Francesca Demichelis I TBC
- Speaker: Francesca Demichelis, Professor, Head of Computational and Functional Oncology Lab. University of Trento (Italy).
- Talk title: TBC
- Host: Joaquin Mateo
- Date & time: Friday 11st November, at 12:00 CET
- Auditorium of the Cellex Building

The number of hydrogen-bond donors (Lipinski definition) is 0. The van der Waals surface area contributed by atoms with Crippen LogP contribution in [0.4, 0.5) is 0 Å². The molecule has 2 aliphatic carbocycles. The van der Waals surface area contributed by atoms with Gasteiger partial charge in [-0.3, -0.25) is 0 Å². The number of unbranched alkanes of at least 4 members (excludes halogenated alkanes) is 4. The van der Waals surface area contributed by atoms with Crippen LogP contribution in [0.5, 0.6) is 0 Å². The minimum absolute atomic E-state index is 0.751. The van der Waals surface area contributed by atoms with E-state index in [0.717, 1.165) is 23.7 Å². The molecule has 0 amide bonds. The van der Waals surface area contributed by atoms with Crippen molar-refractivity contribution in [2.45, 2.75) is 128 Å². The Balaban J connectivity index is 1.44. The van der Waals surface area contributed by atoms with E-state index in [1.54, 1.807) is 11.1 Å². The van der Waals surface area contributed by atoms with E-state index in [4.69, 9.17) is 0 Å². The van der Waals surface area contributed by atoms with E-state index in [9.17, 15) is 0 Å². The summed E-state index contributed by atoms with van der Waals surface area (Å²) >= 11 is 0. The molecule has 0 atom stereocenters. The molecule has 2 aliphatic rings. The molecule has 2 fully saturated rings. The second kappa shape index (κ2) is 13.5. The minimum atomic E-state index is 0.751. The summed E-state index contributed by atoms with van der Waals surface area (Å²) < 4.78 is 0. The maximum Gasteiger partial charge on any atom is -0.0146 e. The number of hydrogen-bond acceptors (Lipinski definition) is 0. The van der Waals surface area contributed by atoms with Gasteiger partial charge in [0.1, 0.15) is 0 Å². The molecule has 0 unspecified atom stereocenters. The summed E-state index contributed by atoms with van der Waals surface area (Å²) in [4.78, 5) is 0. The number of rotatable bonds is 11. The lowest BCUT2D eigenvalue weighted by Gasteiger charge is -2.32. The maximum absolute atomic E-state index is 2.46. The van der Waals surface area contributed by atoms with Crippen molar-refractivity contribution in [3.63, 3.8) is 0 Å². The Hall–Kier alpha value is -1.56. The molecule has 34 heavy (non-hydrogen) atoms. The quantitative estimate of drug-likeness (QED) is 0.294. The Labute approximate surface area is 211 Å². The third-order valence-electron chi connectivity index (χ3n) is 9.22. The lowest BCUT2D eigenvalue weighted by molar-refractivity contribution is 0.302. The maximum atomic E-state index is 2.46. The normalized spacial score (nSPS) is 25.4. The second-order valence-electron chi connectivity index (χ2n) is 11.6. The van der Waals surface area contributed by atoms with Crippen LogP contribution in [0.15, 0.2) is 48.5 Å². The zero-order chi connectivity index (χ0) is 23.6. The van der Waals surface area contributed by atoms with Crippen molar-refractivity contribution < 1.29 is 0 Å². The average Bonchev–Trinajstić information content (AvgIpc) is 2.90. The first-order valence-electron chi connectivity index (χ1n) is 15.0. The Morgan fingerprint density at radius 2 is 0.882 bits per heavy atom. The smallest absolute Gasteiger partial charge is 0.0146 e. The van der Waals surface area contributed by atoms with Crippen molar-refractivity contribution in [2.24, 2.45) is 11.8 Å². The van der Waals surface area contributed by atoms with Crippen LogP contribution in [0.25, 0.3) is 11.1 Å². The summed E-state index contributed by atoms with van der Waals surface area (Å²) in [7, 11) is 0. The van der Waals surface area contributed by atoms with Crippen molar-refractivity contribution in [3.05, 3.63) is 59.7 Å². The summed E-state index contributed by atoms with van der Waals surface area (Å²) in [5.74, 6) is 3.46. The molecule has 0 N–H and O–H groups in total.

Dr. Demichelis has expertise in the area of cancer genomics that builds on more than ten years of interdisciplinary work with focus in the field of prostate cancer. Since 2011 she leads the Computational and Functional Oncology Laboratory (University of Trento) with 10 members (fully funded through competitive grants) including both computational and experimental wet laboratory post-docs and PhD students. Her research focuses on the characterization of cancer evolution and progression and on the identification of germline and somatic diagnostic and prognostic cancer biomarkers. The laboratory recently developed a framework to chart tumor evolution maps exploiting the clonality information of cell populations (Baca S et al, Cell 2013; Prandi D et al, Genome Biology 2014). Application to cell free DNA allowed to monitor lethal prostate cancer dynamics (Carreira S et al, Sci Transl Med. 2014 Sep 17;6(254):254ra125) and to study response to second-generation anti-AR treatment in castration resistant prostate cancer patients (Romanel A, et al. Sci Transl Med. 2015 Nov 4;7(312):312re10.). Her research group significantly contributed to the definition of the molecular determinants of AR-independent prostate cancer across genomics, transcriptomics and epigenetics and of treatment resistance mechanisms in collaboration with Weill Cornell Medicine (NY) and the Broad Institute of M.I.T. and Harvard University (Beltran H, Prandi D et al, Nat Med. 2016 Mar;22(3):298-305) and with Memorial Sloane Kettering (Mu P et al, Science 2017). Most recently she led a pioneering study that bridges the individual’s inherited genetics and acquired somatic genomics in the context of cancer development (Romanel A et al, Nat Communications, 2017). This study supports the need to characterize inherited determinants of molecularly defined subclasses of cancers.